Slipping zones in shallow sections of megathrusts and large landslides are often made of smectite and quartz gouge mixtures. Experiments aimed at investigating the frictional processes operating at high slip rates (>1 m/s) may unravel the mechanics of these natural phenomena. Here we present a new dataset obtained with two rotary shear apparatus (ROSA, Padua University; SHIVA, INGV-Rome). Experiments were performed at room humidity and temperature on four mixtures of smectite (Ca-Montmorillonite) and quartz with 68, 50, 25, 0 wt% of smectite. The gouges were slid for 3 m at normal stress of 5 MPa and slip rate V from 300 µm/s to 1.5 m/s. Temperature during the experiments was monitored with four thermocouples and modeled with COMSOL Multiphysics. In smectite-rich mixtures, the friction coefficient µ evolved with slip according to three slip rate regimes: in regime 1 (V0.3 m/s) µ had strong slip-weakening behavior. Instead, in quartz-rich mixtures the gouge had a monotonic slip-weakening behavior, independently of V. Temperature modelling showed that the fraction of work rate converted into heat decreased with increasing smectite content and slip rate. Quantitative X-ray powder diffraction (Rietveld method) indicates that the production of amorphous material from smectite breakdown increased with frictional work but was independent of work rate. Scanning Electron Microscopy investigation evidenced strain localization and presence of dehydrated clays for V≥0.3 m/s; instead, for V<0.3 m/s, strain was distributed and the gouge layer pervasively foliated. In conclusion, amorphization of the sheared gouges was not responsible of the measured frictional weakening. Instead, slip-weakening was concomitant to strain localization and possible vaporization of water adsorbed on smectite grain surfaces.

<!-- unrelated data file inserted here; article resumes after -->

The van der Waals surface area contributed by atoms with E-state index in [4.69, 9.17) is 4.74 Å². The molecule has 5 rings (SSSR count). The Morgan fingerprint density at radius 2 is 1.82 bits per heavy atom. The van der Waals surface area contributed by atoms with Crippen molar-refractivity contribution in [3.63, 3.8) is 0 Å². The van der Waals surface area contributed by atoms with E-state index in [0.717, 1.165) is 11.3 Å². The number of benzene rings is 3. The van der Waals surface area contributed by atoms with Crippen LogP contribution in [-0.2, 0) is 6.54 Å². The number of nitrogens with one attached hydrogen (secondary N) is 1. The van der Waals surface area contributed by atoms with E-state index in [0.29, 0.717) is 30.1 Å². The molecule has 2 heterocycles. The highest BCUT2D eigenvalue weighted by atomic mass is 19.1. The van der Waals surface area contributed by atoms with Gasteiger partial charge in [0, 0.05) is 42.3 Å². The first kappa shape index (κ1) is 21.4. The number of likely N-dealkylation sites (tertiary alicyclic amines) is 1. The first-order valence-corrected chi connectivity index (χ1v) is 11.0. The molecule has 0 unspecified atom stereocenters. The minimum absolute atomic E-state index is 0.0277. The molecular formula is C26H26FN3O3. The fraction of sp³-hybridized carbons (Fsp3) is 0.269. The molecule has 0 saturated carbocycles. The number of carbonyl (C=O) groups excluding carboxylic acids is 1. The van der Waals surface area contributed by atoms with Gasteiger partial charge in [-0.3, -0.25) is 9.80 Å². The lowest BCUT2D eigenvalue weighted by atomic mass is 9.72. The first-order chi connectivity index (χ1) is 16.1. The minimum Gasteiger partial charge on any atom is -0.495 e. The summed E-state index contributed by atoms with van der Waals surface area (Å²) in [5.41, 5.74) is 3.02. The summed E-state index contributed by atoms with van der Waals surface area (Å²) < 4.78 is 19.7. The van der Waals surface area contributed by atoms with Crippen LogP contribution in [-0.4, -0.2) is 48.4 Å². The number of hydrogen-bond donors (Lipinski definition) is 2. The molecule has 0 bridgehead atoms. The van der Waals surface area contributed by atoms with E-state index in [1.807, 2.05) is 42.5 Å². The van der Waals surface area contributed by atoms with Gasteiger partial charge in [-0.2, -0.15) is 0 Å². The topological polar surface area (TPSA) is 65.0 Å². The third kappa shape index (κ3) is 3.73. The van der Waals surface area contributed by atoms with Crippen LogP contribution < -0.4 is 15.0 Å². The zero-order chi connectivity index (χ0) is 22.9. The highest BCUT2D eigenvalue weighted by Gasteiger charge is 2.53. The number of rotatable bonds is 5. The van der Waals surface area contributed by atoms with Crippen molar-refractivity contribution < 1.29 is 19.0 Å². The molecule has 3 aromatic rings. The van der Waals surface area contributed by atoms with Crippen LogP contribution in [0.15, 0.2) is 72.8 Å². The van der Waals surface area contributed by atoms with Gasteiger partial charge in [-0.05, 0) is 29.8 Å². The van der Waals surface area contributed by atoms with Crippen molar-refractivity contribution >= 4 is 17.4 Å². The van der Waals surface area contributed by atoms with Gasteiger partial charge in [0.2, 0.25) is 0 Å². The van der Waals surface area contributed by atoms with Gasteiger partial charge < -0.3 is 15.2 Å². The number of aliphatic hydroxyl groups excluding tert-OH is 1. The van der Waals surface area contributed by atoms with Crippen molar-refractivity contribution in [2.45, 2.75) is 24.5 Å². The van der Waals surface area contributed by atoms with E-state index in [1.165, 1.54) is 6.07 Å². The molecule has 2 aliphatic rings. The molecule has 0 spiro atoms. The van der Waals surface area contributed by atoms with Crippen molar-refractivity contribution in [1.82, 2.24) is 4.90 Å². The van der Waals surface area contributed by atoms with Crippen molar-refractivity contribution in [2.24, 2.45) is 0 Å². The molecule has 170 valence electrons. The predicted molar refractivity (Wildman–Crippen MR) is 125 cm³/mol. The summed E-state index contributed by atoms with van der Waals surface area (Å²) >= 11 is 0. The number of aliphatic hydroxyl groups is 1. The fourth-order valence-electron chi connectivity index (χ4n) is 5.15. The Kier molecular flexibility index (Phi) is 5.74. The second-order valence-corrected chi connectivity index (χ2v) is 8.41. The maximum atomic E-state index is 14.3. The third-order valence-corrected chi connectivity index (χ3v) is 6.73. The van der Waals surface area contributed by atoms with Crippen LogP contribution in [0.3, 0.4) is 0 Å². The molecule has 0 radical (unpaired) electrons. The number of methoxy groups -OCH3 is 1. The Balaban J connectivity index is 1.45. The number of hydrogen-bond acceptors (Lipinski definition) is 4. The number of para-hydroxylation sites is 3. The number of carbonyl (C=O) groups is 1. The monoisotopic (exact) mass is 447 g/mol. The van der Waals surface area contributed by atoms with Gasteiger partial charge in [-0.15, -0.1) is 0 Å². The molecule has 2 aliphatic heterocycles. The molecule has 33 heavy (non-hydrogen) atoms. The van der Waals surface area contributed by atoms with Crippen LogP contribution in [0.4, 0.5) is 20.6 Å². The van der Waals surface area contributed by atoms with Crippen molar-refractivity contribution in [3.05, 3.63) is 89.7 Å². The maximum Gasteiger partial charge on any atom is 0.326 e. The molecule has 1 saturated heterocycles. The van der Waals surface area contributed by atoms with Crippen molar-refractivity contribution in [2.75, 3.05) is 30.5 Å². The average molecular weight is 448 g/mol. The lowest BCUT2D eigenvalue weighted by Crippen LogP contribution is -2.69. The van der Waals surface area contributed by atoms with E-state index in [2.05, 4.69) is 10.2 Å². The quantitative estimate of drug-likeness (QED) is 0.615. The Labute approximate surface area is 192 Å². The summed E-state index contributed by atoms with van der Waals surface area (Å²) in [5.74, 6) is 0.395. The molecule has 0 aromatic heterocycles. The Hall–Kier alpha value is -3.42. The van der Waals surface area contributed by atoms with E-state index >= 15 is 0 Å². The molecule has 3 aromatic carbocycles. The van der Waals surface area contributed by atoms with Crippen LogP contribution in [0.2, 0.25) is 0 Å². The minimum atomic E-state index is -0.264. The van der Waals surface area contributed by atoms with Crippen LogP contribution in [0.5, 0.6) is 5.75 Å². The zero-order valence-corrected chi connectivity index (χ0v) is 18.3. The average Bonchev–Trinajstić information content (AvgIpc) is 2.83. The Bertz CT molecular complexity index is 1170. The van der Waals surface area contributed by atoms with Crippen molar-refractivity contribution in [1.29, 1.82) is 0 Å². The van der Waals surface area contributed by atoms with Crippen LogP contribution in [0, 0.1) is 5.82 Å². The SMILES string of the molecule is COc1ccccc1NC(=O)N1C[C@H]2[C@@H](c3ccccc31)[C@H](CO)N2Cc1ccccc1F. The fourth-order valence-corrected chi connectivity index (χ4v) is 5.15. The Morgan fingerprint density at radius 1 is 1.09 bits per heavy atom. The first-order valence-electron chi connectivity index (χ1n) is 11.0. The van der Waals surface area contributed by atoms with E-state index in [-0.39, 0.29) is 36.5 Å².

9. Luminescence characteristics of quartz and feldspar from tectonically uplifted terraces in Kashmir Basin, Jammu and Kashmir, India

    International Nuclear Information System (INIS)

    Jaiswal, Manoj K.; Bhat, M.I.; Bali, B.S.; Ahmad, Shabir; Chen, Y.G.

    2009-01-01